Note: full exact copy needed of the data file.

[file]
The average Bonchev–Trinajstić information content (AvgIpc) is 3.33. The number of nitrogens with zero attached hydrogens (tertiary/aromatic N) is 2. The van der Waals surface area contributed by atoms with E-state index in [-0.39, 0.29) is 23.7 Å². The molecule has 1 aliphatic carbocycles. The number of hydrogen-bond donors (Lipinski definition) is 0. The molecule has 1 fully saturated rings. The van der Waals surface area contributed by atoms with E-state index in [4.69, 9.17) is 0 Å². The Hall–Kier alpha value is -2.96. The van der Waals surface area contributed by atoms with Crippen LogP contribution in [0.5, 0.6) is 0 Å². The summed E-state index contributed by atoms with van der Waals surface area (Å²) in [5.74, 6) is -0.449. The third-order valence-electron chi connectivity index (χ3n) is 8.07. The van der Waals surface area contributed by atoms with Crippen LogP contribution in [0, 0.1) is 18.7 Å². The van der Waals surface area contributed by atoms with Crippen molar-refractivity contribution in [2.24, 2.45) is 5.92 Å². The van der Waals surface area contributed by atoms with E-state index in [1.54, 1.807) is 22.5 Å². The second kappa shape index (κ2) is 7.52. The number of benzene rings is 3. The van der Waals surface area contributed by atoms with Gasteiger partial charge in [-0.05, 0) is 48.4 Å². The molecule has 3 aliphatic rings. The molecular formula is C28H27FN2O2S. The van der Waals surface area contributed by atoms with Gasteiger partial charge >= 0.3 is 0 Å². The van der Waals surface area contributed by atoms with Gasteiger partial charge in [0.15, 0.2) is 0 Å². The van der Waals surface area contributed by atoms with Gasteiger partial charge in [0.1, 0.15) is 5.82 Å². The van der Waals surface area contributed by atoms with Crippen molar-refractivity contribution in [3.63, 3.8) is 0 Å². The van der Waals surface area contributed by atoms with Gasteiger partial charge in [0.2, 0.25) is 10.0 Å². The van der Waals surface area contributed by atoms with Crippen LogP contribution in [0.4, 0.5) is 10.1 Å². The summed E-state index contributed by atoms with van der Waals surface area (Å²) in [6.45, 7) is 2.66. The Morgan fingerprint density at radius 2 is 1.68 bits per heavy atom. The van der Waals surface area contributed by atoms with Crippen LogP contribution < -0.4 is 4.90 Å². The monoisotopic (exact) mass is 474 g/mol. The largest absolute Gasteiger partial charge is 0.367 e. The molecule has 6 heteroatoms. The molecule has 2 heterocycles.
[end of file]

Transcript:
The average Bonchev–Trinajstić information content (AvgIpc) is 3.33. The number of nitrogens with zero attached hydrogens (tertiary/aromatic N) is 2. The van der Waals surface area contributed by atoms with E-state index in [-0.39, 0.29) is 23.7 Å². The molecule has 1 aliphatic carbocycles. The number of hydrogen-bond donors (Lipinski definition) is 0. The molecule has 1 fully saturated rings. The van der Waals surface area contributed by atoms with E-state index in [4.69, 9.17) is 0 Å². The Hall–Kier alpha value is -2.96. The van der Waals surface area contributed by atoms with Crippen LogP contribution in [0.5, 0.6) is 0 Å². The summed E-state index contributed by atoms with van der Waals surface area (Å²) in [5.74, 6) is -0.449. The third-order valence-electron chi connectivity index (χ3n) is 8.07. The van der Waals surface area contributed by atoms with Crippen LogP contribution in [0, 0.1) is 18.7 Å². The van der Waals surface area contributed by atoms with Crippen molar-refractivity contribution in [2.24, 2.45) is 5.92 Å². The van der Waals surface area contributed by atoms with E-state index in [1.54, 1.807) is 22.5 Å². The second kappa shape index (κ2) is 7.52. The number of benzene rings is 3. The van der Waals surface area contributed by atoms with Gasteiger partial charge in [-0.05, 0) is 48.4 Å². The molecule has 3 aliphatic rings. The molecular formula is C28H27FN2O2S. The van der Waals surface area contributed by atoms with Gasteiger partial charge >= 0.3 is 0 Å². The van der Waals surface area contributed by atoms with Gasteiger partial charge in [0.15, 0.2) is 0 Å². The van der Waals surface area contributed by atoms with Gasteiger partial charge in [0.1, 0.15) is 5.82 Å². The van der Waals surface area contributed by atoms with Crippen molar-refractivity contribution in [3.63, 3.8) is 0 Å². The van der Waals surface area contributed by atoms with Gasteiger partial charge in [0.2, 0.25) is 10.0 Å². The van der Waals surface area contributed by atoms with Crippen LogP contribution in [0.4, 0.5) is 10.1 Å². The summed E-state index contributed by atoms with van der Waals surface area (Å²) in [6.45, 7) is 2.66. The Morgan fingerprint density at radius 2 is 1.68 bits per heavy atom. The van der Waals surface area contributed by atoms with Crippen LogP contribution < -0.4 is 4.90 Å². The monoisotopic (exact) mass is 474 g/mol. The largest absolute Gasteiger partial charge is 0.367 e. The molecule has 6 heteroatoms. The molecule has 2 heterocycles.